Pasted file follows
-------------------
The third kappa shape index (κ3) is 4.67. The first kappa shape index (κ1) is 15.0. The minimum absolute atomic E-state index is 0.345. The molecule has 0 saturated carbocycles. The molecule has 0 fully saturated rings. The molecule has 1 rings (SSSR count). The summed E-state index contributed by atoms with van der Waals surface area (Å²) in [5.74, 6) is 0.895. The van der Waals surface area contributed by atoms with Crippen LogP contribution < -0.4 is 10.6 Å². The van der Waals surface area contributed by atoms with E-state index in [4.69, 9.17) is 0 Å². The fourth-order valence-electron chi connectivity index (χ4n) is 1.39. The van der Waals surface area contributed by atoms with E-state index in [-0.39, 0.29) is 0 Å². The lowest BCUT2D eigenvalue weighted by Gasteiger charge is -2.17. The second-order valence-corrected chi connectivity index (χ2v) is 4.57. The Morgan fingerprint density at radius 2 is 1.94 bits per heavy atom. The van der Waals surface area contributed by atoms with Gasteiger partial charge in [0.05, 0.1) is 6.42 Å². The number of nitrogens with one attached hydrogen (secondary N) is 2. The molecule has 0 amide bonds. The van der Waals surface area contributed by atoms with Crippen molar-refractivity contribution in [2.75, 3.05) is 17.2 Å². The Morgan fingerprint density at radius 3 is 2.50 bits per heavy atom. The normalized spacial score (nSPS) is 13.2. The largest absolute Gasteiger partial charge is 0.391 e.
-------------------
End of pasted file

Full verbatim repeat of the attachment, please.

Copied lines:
The third kappa shape index (κ3) is 4.67. The first kappa shape index (κ1) is 15.0. The minimum absolute atomic E-state index is 0.345. The molecule has 0 saturated carbocycles. The molecule has 0 fully saturated rings. The molecule has 1 rings (SSSR count). The summed E-state index contributed by atoms with van der Waals surface area (Å²) in [5.74, 6) is 0.895. The van der Waals surface area contributed by atoms with Crippen LogP contribution < -0.4 is 10.6 Å². The van der Waals surface area contributed by atoms with E-state index in [4.69, 9.17) is 0 Å². The fourth-order valence-electron chi connectivity index (χ4n) is 1.39. The van der Waals surface area contributed by atoms with E-state index in [-0.39, 0.29) is 0 Å². The lowest BCUT2D eigenvalue weighted by Gasteiger charge is -2.17. The second-order valence-corrected chi connectivity index (χ2v) is 4.57. The Morgan fingerprint density at radius 2 is 1.94 bits per heavy atom. The van der Waals surface area contributed by atoms with Gasteiger partial charge in [0.05, 0.1) is 6.42 Å². The number of nitrogens with one attached hydrogen (secondary N) is 2. The molecule has 0 amide bonds. The van der Waals surface area contributed by atoms with Crippen molar-refractivity contribution in [2.75, 3.05) is 17.2 Å². The Morgan fingerprint density at radius 3 is 2.50 bits per heavy atom. The normalized spacial score (nSPS) is 13.2. The largest absolute Gasteiger partial charge is 0.391 e.